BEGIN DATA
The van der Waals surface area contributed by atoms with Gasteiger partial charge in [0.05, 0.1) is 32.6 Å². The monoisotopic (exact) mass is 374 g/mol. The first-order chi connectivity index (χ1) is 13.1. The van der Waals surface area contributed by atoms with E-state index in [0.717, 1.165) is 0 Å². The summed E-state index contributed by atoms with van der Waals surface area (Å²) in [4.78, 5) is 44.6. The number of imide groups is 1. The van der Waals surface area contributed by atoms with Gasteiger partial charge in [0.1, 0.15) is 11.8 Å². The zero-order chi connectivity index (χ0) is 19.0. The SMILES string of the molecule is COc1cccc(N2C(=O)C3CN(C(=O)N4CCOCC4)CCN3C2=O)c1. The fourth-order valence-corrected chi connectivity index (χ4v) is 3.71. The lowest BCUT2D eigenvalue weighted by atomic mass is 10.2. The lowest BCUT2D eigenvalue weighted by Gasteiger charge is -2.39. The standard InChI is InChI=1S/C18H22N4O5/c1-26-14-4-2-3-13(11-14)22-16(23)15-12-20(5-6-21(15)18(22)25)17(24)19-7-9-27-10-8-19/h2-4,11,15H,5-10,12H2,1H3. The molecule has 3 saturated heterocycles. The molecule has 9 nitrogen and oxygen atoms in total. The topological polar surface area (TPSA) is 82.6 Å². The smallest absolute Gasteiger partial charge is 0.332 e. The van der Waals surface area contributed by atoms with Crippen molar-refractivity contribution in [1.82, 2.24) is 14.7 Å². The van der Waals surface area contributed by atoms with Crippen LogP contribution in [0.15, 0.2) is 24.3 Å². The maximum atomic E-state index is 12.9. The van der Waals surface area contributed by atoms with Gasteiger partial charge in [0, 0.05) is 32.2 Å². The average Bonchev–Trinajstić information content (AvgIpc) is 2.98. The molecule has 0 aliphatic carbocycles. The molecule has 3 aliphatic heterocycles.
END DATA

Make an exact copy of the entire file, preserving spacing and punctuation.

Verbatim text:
The van der Waals surface area contributed by atoms with Gasteiger partial charge in [0.05, 0.1) is 32.6 Å². The monoisotopic (exact) mass is 374 g/mol. The first-order chi connectivity index (χ1) is 13.1. The van der Waals surface area contributed by atoms with E-state index in [0.717, 1.165) is 0 Å². The summed E-state index contributed by atoms with van der Waals surface area (Å²) in [4.78, 5) is 44.6. The number of imide groups is 1. The van der Waals surface area contributed by atoms with Gasteiger partial charge in [0.1, 0.15) is 11.8 Å². The zero-order chi connectivity index (χ0) is 19.0. The SMILES string of the molecule is COc1cccc(N2C(=O)C3CN(C(=O)N4CCOCC4)CCN3C2=O)c1. The fourth-order valence-corrected chi connectivity index (χ4v) is 3.71. The lowest BCUT2D eigenvalue weighted by atomic mass is 10.2. The lowest BCUT2D eigenvalue weighted by Gasteiger charge is -2.39. The standard InChI is InChI=1S/C18H22N4O5/c1-26-14-4-2-3-13(11-14)22-16(23)15-12-20(5-6-21(15)18(22)25)17(24)19-7-9-27-10-8-19/h2-4,11,15H,5-10,12H2,1H3. The molecule has 3 saturated heterocycles. The molecule has 9 nitrogen and oxygen atoms in total. The topological polar surface area (TPSA) is 82.6 Å². The smallest absolute Gasteiger partial charge is 0.332 e. The van der Waals surface area contributed by atoms with Crippen molar-refractivity contribution in [1.82, 2.24) is 14.7 Å². The van der Waals surface area contributed by atoms with Crippen LogP contribution in [0.15, 0.2) is 24.3 Å². The maximum atomic E-state index is 12.9. The van der Waals surface area contributed by atoms with Gasteiger partial charge in [0, 0.05) is 32.2 Å². The average Bonchev–Trinajstić information content (AvgIpc) is 2.98. The molecule has 0 aliphatic carbocycles. The molecule has 3 aliphatic heterocycles.